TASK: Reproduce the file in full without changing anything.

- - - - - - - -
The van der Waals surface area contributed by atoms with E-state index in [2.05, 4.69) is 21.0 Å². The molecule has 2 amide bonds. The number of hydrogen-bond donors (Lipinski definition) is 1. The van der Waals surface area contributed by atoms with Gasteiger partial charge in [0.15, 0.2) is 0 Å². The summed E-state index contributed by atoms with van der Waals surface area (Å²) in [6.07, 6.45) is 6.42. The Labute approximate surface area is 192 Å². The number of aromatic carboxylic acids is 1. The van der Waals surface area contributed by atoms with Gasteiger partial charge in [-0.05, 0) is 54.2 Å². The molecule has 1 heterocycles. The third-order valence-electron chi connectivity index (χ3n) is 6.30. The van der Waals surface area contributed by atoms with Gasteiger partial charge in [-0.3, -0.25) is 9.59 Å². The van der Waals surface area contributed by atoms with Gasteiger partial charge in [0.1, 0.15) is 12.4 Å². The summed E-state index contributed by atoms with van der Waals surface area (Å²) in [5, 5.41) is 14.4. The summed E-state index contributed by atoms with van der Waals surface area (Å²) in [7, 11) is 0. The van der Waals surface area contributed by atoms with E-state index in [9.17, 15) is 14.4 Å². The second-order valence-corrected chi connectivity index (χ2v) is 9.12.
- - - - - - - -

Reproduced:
The van der Waals surface area contributed by atoms with E-state index in [2.05, 4.69) is 21.0 Å². The molecule has 2 amide bonds. The number of hydrogen-bond donors (Lipinski definition) is 1. The van der Waals surface area contributed by atoms with Gasteiger partial charge in [0.15, 0.2) is 0 Å². The summed E-state index contributed by atoms with van der Waals surface area (Å²) in [6.07, 6.45) is 6.42. The Labute approximate surface area is 192 Å². The number of aromatic carboxylic acids is 1. The van der Waals surface area contributed by atoms with Gasteiger partial charge in [-0.05, 0) is 54.2 Å². The molecule has 1 heterocycles. The third-order valence-electron chi connectivity index (χ3n) is 6.30. The van der Waals surface area contributed by atoms with Gasteiger partial charge in [-0.3, -0.25) is 9.59 Å². The van der Waals surface area contributed by atoms with Gasteiger partial charge in [0.1, 0.15) is 12.4 Å². The summed E-state index contributed by atoms with van der Waals surface area (Å²) in [5, 5.41) is 14.4. The summed E-state index contributed by atoms with van der Waals surface area (Å²) in [7, 11) is 0. The van der Waals surface area contributed by atoms with E-state index in [9.17, 15) is 14.4 Å². The second-order valence-corrected chi connectivity index (χ2v) is 9.12.